Types of Hops

Complicating the equation of Grains + Water + Yeast + Hops = Beer is the variety of the ingredients. Much like wine differs based on grapes, beer differ based off of grain, yeast, water, and yes, even hops. (I won’t talk about adjuncts just yet, as I don’t wish to complicate things even further, but yes, adjuncts come into play as well).

Hops bring two distinct things to the equation, in the form of acids. The amount of alpha acids contributes to the bitter taste of the beer, but not the aroma. The amount of beta acids contributes to the bitter aromas of the beer, but not so much on the taste. When people in the know look for what kind of hops to add to their brew, the amount of alpha and beta acids are high upon what influences their decision.

The largest producers of hops are, not surprisingly, Germany and the United States, with the rest of the world far, far behind.

  • Ahil: From Yugoslavia, and adds a strong bitter taste (Alpha Acid 10-12% / Beta Acids 4-5%)
  • Ahtanum: One of the older American hops, having been around since the mid 1800s. More aromatic in nature. (alpha acid: 5.7-6.3% / beta acid: 5.0-6.5%)
  • Amarillo: Another popular aromatic hop. (alpha acid: 8-11% / beta acid: 6-7%)
  • Cascade: The type of hops I’m most familiar with, because it’s grown almost in my back yard, and it seems to be used alot. Primarily a fragrance hop. (alpha acid: 4.5-6.0% / beta acid: 5.0-7.0%)
  • Centennial: Also known as “Super Cascade”, it is an aroma-type cultivar, but brings along a strong bitter flavor as well. (alpha acid: 9.5-11.5% / beta acid: 4.0-5.0%)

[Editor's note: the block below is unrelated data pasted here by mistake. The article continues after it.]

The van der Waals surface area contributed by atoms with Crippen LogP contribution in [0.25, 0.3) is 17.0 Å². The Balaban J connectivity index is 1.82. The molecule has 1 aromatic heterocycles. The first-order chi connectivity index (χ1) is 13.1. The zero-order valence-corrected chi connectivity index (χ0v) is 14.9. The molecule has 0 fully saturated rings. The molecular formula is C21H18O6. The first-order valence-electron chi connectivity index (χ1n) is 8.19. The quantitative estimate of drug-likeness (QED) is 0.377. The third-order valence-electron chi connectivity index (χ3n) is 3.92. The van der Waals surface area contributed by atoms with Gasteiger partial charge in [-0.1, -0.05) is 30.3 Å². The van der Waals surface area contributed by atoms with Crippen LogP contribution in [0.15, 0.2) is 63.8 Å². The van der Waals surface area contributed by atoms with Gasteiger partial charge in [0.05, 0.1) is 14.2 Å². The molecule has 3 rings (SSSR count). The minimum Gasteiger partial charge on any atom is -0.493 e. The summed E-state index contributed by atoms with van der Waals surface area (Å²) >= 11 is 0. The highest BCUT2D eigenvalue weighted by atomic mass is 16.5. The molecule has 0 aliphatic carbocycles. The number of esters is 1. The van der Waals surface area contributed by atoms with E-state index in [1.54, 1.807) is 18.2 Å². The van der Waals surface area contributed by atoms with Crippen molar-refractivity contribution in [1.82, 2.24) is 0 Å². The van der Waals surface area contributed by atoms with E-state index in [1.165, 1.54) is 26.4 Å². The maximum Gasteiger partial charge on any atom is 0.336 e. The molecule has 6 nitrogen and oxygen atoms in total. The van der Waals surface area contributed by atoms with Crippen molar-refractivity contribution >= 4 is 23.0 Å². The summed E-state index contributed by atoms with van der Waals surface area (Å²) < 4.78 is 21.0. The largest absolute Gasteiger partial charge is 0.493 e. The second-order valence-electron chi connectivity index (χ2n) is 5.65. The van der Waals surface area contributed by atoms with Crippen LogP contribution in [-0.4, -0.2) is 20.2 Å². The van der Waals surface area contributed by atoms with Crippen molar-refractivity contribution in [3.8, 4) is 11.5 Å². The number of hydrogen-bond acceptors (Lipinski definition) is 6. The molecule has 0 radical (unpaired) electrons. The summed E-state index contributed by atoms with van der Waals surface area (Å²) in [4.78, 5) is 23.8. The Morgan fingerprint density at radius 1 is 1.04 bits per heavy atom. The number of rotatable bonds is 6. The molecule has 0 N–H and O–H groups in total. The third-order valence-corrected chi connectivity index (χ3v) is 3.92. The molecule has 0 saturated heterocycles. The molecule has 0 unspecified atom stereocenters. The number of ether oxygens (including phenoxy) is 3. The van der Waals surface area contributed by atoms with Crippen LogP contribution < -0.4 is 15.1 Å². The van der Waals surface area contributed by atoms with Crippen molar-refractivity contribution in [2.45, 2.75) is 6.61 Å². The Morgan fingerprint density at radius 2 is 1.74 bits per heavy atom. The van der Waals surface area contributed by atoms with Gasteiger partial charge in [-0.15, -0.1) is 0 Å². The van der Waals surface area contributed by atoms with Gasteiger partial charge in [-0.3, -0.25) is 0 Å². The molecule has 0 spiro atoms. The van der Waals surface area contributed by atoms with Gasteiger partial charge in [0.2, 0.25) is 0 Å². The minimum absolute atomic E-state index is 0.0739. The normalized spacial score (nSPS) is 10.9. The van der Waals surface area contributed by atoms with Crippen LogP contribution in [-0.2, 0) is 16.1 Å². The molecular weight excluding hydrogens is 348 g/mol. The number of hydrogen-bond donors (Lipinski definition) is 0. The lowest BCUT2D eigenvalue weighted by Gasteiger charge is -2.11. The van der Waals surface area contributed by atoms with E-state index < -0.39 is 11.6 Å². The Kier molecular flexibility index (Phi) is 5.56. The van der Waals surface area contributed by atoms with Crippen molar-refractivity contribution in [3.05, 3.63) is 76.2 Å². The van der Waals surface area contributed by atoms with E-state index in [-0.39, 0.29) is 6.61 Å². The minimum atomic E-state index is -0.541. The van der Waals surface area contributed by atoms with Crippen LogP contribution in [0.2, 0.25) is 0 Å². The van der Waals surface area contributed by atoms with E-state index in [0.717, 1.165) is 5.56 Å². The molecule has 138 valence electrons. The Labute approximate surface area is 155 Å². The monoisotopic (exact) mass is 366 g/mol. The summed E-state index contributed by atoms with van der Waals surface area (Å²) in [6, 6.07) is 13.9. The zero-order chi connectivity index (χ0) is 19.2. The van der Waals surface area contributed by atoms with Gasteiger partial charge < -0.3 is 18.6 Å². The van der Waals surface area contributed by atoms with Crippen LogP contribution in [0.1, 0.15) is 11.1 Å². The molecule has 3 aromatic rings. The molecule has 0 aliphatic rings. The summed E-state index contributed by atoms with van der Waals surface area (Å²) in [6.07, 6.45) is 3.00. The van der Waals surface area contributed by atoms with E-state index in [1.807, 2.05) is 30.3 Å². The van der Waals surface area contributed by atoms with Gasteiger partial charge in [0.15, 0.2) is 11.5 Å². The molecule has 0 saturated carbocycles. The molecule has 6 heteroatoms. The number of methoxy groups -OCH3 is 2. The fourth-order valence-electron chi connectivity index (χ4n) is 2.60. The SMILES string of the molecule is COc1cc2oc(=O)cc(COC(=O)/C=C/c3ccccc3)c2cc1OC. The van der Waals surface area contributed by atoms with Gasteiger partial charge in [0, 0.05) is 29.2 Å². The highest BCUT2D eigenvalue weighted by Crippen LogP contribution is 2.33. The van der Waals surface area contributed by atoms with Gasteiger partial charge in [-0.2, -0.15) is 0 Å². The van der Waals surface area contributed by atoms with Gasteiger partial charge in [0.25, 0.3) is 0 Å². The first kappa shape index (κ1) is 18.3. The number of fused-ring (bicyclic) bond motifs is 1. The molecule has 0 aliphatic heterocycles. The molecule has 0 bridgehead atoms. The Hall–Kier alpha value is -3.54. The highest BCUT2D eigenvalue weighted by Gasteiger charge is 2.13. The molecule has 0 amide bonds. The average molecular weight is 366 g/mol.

• Chinook: A high alpha acid hop from America, it is excellent for hopping American-style Pale Ales, especially those brewed to higher gravities. (alpha acid: 12.0-14.0% / beta acid: 3.0-4.0%)
  • Columbus: This high alpha variety has a pungent aroma and clean bittering. Excellent for bitter ales and American IPA styles. (Alpha Acid 14 – 16% / Beta Acid 4.5 – 5.5% )
  • Cluster: One of the older American cultivars. (alpha acid: 5.5-8.5% / beta acid: 4.5-5.5%)
  • Crystal: Aromatic. Very popular in the craft-brewing industry, and often used in Pilsners, Lagers, Koslsches, ESB’s, and Belgian-Style Ales. (alpha acid: 4.0-6.0% / beta acid: 5.0-6.7%)
  • Fuggle: An aroma-type cultivar from England that has been around since the mid-1800′s. Used in English-style ales. (alpha acid: 3.8-5.5% / beta acid: 1.5-2.0%)
  • Galena: A bittering-type cultivar . A good general purpose bittering hop. (alpha acid: 12.5-14.0% / beta acid: 7.5-9.0%)
  • Golding: An aroma-type cultivar originating in England, with many derivations of this plant on the market. An aroma hop, perfect for English-style ales, and lend a unique character to fine lagers as well. it has a spicy aroma and crisp flavor. (alpha acid: 4.0-6.0% / beta acid: 2.0-3.0%)
  • Hallertauer An aroma-type cultivar which originated in Germany. Good in recipes for European-style lagers, with its mild spicy flavor and aroma. (alpha acid: 3.5-5.5% / beta acid: 3.5-5.5%)